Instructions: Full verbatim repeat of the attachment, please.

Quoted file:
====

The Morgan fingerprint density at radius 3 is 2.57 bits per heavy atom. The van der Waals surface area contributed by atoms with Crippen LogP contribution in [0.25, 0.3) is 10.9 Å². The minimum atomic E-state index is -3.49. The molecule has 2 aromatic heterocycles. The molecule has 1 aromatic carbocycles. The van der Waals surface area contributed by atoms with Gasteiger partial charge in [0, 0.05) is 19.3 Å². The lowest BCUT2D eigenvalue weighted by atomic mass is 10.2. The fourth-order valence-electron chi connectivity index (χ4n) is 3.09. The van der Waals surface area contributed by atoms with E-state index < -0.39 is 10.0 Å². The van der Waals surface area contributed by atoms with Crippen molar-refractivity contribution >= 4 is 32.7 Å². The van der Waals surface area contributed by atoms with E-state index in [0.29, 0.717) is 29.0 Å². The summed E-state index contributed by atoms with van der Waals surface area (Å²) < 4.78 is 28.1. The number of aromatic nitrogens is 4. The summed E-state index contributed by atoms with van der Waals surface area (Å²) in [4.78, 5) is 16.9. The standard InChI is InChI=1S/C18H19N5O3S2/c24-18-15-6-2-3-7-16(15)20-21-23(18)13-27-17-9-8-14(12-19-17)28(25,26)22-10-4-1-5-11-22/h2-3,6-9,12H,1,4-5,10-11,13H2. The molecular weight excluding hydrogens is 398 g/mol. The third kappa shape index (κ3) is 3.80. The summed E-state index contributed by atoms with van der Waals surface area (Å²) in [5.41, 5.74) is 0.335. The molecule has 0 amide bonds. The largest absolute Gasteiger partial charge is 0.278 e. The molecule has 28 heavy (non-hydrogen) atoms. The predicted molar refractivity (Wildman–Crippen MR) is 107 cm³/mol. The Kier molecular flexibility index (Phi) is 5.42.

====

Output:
The Morgan fingerprint density at radius 3 is 2.57 bits per heavy atom. The van der Waals surface area contributed by atoms with Crippen LogP contribution in [0.25, 0.3) is 10.9 Å². The minimum atomic E-state index is -3.49. The molecule has 2 aromatic heterocycles. The molecule has 1 aromatic carbocycles. The van der Waals surface area contributed by atoms with Gasteiger partial charge in [0, 0.05) is 19.3 Å². The lowest BCUT2D eigenvalue weighted by atomic mass is 10.2. The fourth-order valence-electron chi connectivity index (χ4n) is 3.09. The van der Waals surface area contributed by atoms with E-state index < -0.39 is 10.0 Å². The van der Waals surface area contributed by atoms with Crippen molar-refractivity contribution >= 4 is 32.7 Å². The van der Waals surface area contributed by atoms with E-state index in [0.29, 0.717) is 29.0 Å². The summed E-state index contributed by atoms with van der Waals surface area (Å²) < 4.78 is 28.1. The number of aromatic nitrogens is 4. The summed E-state index contributed by atoms with van der Waals surface area (Å²) in [4.78, 5) is 16.9. The standard InChI is InChI=1S/C18H19N5O3S2/c24-18-15-6-2-3-7-16(15)20-21-23(18)13-27-17-9-8-14(12-19-17)28(25,26)22-10-4-1-5-11-22/h2-3,6-9,12H,1,4-5,10-11,13H2. The molecular weight excluding hydrogens is 398 g/mol. The third kappa shape index (κ3) is 3.80. The summed E-state index contributed by atoms with van der Waals surface area (Å²) in [5.41, 5.74) is 0.335. The molecule has 0 amide bonds. The largest absolute Gasteiger partial charge is 0.278 e. The molecule has 28 heavy (non-hydrogen) atoms. The predicted molar refractivity (Wildman–Crippen MR) is 107 cm³/mol. The Kier molecular flexibility index (Phi) is 5.42.